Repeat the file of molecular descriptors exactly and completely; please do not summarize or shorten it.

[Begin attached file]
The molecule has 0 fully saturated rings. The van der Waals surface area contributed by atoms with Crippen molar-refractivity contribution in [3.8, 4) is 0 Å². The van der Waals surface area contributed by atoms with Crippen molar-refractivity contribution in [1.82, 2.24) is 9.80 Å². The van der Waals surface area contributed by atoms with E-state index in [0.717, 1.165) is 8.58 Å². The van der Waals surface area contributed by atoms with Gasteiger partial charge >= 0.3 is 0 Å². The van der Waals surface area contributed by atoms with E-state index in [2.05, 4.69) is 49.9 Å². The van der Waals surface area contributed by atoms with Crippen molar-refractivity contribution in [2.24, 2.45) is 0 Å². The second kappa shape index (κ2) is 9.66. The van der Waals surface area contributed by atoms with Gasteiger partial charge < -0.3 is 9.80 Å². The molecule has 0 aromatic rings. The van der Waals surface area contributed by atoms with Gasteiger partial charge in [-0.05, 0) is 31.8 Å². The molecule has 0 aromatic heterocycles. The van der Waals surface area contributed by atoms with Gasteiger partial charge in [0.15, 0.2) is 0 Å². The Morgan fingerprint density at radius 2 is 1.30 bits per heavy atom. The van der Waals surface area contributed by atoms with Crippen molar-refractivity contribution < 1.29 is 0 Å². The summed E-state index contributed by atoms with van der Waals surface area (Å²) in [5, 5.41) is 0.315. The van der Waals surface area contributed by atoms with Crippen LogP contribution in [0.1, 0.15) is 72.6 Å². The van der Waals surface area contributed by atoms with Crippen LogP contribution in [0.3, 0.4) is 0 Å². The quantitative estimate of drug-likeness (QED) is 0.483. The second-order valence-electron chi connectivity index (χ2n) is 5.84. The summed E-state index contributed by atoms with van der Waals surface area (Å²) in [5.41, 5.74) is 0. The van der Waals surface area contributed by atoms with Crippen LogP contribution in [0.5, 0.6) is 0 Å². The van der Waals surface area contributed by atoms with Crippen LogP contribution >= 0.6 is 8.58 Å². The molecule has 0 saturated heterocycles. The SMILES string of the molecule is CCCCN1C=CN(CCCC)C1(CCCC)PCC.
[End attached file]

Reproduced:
The molecule has 0 fully saturated rings. The van der Waals surface area contributed by atoms with Crippen molar-refractivity contribution in [3.8, 4) is 0 Å². The van der Waals surface area contributed by atoms with Crippen molar-refractivity contribution in [1.82, 2.24) is 9.80 Å². The van der Waals surface area contributed by atoms with E-state index in [0.717, 1.165) is 8.58 Å². The van der Waals surface area contributed by atoms with Gasteiger partial charge >= 0.3 is 0 Å². The van der Waals surface area contributed by atoms with E-state index in [2.05, 4.69) is 49.9 Å². The van der Waals surface area contributed by atoms with Crippen molar-refractivity contribution in [2.24, 2.45) is 0 Å². The second kappa shape index (κ2) is 9.66. The van der Waals surface area contributed by atoms with Gasteiger partial charge < -0.3 is 9.80 Å². The molecule has 0 aromatic rings. The van der Waals surface area contributed by atoms with Gasteiger partial charge in [-0.05, 0) is 31.8 Å². The molecule has 0 aromatic heterocycles. The van der Waals surface area contributed by atoms with Gasteiger partial charge in [0.15, 0.2) is 0 Å². The Morgan fingerprint density at radius 2 is 1.30 bits per heavy atom. The van der Waals surface area contributed by atoms with Crippen molar-refractivity contribution < 1.29 is 0 Å². The summed E-state index contributed by atoms with van der Waals surface area (Å²) in [5, 5.41) is 0.315. The van der Waals surface area contributed by atoms with Crippen LogP contribution in [0.1, 0.15) is 72.6 Å². The van der Waals surface area contributed by atoms with Crippen LogP contribution in [0.3, 0.4) is 0 Å². The quantitative estimate of drug-likeness (QED) is 0.483. The second-order valence-electron chi connectivity index (χ2n) is 5.84. The summed E-state index contributed by atoms with van der Waals surface area (Å²) in [5.41, 5.74) is 0. The van der Waals surface area contributed by atoms with Crippen LogP contribution in [0.5, 0.6) is 0 Å². The van der Waals surface area contributed by atoms with Crippen LogP contribution >= 0.6 is 8.58 Å². The molecule has 0 saturated heterocycles. The SMILES string of the molecule is CCCCN1C=CN(CCCC)C1(CCCC)PCC.